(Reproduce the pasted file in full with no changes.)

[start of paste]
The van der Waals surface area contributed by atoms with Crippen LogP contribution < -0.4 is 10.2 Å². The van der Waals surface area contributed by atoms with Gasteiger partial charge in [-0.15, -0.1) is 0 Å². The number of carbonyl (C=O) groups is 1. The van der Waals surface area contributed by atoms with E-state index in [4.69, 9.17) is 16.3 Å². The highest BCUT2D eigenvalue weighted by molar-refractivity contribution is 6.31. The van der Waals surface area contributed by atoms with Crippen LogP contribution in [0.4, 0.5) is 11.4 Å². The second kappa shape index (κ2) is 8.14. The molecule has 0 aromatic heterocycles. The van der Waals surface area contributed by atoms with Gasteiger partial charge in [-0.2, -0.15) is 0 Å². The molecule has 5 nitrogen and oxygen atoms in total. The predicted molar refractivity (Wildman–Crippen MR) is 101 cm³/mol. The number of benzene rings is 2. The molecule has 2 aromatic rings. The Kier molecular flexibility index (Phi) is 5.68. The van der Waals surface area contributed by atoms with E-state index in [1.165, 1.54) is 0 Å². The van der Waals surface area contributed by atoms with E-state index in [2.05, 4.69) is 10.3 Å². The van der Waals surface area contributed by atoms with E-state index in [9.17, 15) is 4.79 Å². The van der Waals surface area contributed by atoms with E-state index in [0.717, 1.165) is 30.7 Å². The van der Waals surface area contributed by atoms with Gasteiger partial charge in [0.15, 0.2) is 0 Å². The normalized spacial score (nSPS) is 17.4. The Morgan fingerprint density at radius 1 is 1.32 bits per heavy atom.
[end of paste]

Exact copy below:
The van der Waals surface area contributed by atoms with Crippen LogP contribution < -0.4 is 10.2 Å². The van der Waals surface area contributed by atoms with Gasteiger partial charge in [-0.15, -0.1) is 0 Å². The number of carbonyl (C=O) groups is 1. The van der Waals surface area contributed by atoms with E-state index in [4.69, 9.17) is 16.3 Å². The highest BCUT2D eigenvalue weighted by molar-refractivity contribution is 6.31. The van der Waals surface area contributed by atoms with Crippen LogP contribution in [0.4, 0.5) is 11.4 Å². The second kappa shape index (κ2) is 8.14. The molecule has 0 aromatic heterocycles. The van der Waals surface area contributed by atoms with Gasteiger partial charge in [-0.2, -0.15) is 0 Å². The molecule has 5 nitrogen and oxygen atoms in total. The predicted molar refractivity (Wildman–Crippen MR) is 101 cm³/mol. The number of benzene rings is 2. The molecule has 2 aromatic rings. The Kier molecular flexibility index (Phi) is 5.68. The van der Waals surface area contributed by atoms with E-state index in [1.165, 1.54) is 0 Å². The van der Waals surface area contributed by atoms with E-state index in [2.05, 4.69) is 10.3 Å². The van der Waals surface area contributed by atoms with E-state index in [9.17, 15) is 4.79 Å². The van der Waals surface area contributed by atoms with E-state index in [0.717, 1.165) is 30.7 Å². The van der Waals surface area contributed by atoms with Gasteiger partial charge in [0.15, 0.2) is 0 Å². The normalized spacial score (nSPS) is 17.4. The Morgan fingerprint density at radius 1 is 1.32 bits per heavy atom.